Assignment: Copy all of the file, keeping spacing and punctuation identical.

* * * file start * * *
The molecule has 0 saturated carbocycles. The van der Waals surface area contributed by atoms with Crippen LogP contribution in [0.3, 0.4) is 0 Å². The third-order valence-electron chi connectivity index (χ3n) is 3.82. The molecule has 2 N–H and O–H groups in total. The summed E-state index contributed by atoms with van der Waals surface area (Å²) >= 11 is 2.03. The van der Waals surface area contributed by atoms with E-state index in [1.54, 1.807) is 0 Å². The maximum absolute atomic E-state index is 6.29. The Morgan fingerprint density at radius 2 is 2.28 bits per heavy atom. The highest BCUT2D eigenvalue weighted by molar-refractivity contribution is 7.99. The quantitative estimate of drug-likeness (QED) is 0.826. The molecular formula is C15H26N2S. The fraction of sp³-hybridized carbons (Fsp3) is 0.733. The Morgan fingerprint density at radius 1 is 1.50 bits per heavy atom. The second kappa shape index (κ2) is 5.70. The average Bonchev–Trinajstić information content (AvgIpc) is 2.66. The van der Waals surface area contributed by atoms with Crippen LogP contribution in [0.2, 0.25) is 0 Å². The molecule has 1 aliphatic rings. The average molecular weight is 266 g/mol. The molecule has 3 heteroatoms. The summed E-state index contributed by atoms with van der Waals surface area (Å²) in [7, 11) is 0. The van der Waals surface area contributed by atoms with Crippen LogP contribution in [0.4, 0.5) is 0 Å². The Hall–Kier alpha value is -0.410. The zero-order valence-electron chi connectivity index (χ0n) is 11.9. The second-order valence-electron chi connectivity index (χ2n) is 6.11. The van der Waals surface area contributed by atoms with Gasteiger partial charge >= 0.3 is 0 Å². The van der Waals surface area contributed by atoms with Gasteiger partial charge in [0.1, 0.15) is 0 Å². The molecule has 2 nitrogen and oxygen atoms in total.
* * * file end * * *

The molecule has 0 saturated carbocycles. The van der Waals surface area contributed by atoms with Crippen LogP contribution in [0.3, 0.4) is 0 Å². The third-order valence-electron chi connectivity index (χ3n) is 3.82. The molecule has 2 N–H and O–H groups in total. The summed E-state index contributed by atoms with van der Waals surface area (Å²) >= 11 is 2.03. The van der Waals surface area contributed by atoms with E-state index in [1.54, 1.807) is 0 Å². The maximum absolute atomic E-state index is 6.29. The Morgan fingerprint density at radius 2 is 2.28 bits per heavy atom. The highest BCUT2D eigenvalue weighted by molar-refractivity contribution is 7.99. The quantitative estimate of drug-likeness (QED) is 0.826. The molecular formula is C15H26N2S. The fraction of sp³-hybridized carbons (Fsp3) is 0.733. The Morgan fingerprint density at radius 1 is 1.50 bits per heavy atom. The second kappa shape index (κ2) is 5.70. The average Bonchev–Trinajstić information content (AvgIpc) is 2.66. The van der Waals surface area contributed by atoms with Crippen LogP contribution in [0.2, 0.25) is 0 Å². The molecule has 1 aliphatic rings. The average molecular weight is 266 g/mol. The molecule has 3 heteroatoms. The summed E-state index contributed by atoms with van der Waals surface area (Å²) in [7, 11) is 0. The van der Waals surface area contributed by atoms with Crippen LogP contribution in [0.4, 0.5) is 0 Å². The Hall–Kier alpha value is -0.410. The zero-order valence-electron chi connectivity index (χ0n) is 11.9. The second-order valence-electron chi connectivity index (χ2n) is 6.11. The van der Waals surface area contributed by atoms with Gasteiger partial charge >= 0.3 is 0 Å². The van der Waals surface area contributed by atoms with Gasteiger partial charge in [0.1, 0.15) is 0 Å². The molecule has 2 nitrogen and oxygen atoms in total.